The opening of the film gets off to a shaky start, but as soon as I saw Denzel Washington's mutton chops grace the screen, I knew everything was gonna be alright. This film saddles up as a complete crowd-pleasing exertion of unabashed ownage. Fuqua reaps an unruly, violence-ridden environment where everyone is ready to pull a trigger at any second if someone so much reaches for a whiskey flask (or blinks). Heck, I wouldn't be surprised if the babies were stashing revolvers in their diapers.

The well-staged combat scenes warm us up as we witness the crew showcase their prowesses and eventually utilize them in the heat of battle. Amusingly, the gang of seven even compare their kill counts, Gimli and Legolas style (Lord of the Rings). Everything climaxes in an epic non-stop shootout. It's such a rowdy, savage, and elongated sequence that it almost becomes comical (in a good way) as countless bullets whizz by, dynamite explodes, and blood is spilled in an all-out frenzy.

Like most ensemble pieces in this fashion, some characters get more shine and development than others--although they all still leave more of an impression than most of the Suicide Squad. At the forefront, Denzel Washington's Sam Chisholm leads the way with his undying charisma as the story's noble hero, while Chris Pratt carries over his quippy action chops from Jurassic World and Guardians of the Galaxy. Vincent D'Onofrio rolls out like a mix between Nick Nolte and Winnie the Pooh. The soft-spoken ball of fur recites scripture while jamming axes through unsuspecting skulls. Ethan Hawke plays a haunted sniper with a shotgun, and it's cool to see him reunite with his Training Day co-star. I also have to mention Haley Bennett's character--she's no pushover or damsel in distress, and she plays a significant role in the film which likely amounts to a star-making performance.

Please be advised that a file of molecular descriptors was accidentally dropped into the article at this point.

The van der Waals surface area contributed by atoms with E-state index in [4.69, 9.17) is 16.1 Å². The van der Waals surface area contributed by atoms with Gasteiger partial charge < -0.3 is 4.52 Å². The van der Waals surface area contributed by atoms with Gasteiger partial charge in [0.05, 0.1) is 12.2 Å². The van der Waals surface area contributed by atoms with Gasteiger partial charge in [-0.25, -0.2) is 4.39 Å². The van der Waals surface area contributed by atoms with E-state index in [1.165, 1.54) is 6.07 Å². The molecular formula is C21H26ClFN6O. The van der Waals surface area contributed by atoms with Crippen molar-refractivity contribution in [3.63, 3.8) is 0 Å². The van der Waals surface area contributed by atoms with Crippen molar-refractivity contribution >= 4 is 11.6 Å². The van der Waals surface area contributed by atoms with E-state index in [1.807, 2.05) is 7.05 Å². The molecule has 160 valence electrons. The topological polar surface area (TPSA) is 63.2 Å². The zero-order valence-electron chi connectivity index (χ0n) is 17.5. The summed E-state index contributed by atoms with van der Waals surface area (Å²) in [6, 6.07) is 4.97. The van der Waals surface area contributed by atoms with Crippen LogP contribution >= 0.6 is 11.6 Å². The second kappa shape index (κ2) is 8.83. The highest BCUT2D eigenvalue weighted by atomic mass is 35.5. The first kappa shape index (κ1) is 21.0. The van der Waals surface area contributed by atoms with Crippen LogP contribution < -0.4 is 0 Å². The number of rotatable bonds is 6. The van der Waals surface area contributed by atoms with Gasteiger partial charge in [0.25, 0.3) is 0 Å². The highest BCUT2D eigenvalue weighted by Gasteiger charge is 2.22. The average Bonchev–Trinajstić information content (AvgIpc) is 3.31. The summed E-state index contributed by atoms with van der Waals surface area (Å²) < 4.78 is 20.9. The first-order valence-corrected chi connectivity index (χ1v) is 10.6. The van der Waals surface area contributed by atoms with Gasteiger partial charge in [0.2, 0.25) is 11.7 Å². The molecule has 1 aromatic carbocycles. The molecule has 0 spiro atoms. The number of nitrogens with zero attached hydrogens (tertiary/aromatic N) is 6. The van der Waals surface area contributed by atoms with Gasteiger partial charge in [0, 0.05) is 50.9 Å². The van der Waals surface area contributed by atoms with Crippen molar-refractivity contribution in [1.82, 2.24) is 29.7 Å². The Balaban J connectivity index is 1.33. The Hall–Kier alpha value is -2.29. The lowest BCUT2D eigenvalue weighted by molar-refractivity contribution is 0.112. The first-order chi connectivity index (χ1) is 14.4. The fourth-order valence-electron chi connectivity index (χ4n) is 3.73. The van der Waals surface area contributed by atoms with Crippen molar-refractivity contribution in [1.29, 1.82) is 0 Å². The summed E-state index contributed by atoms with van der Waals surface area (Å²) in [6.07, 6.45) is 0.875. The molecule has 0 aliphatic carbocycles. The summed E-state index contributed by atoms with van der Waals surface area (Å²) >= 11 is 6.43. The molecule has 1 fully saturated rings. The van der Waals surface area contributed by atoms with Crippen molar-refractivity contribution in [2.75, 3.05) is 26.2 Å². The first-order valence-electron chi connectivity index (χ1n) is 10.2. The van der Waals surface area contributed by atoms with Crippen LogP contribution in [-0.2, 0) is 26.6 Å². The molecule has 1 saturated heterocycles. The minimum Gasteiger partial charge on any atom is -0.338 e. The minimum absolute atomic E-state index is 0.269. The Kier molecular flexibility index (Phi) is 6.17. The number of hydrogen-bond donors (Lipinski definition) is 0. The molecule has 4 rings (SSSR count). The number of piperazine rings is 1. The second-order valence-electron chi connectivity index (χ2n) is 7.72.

So if you want to see Martin Sensmeier take a bite out of a deer's heart, Byung-hun Lee swiftly fling knives at derogatory southerners like it's nothing, and Manuel Garcia-Rulfo clear out an entire saloon by himself, then this movie is for you. Of course it isn't a new tale (were you expecting it to be?). But with a firm grip on Western cinematic traditions, The Magnificent Seven (2016) is an entertaining and well-paced adventure that gets the job done, and then some. It's hard to believe that someone would go see this and not have a fun time. Pardon me--I meant a rootin' tootin' blast.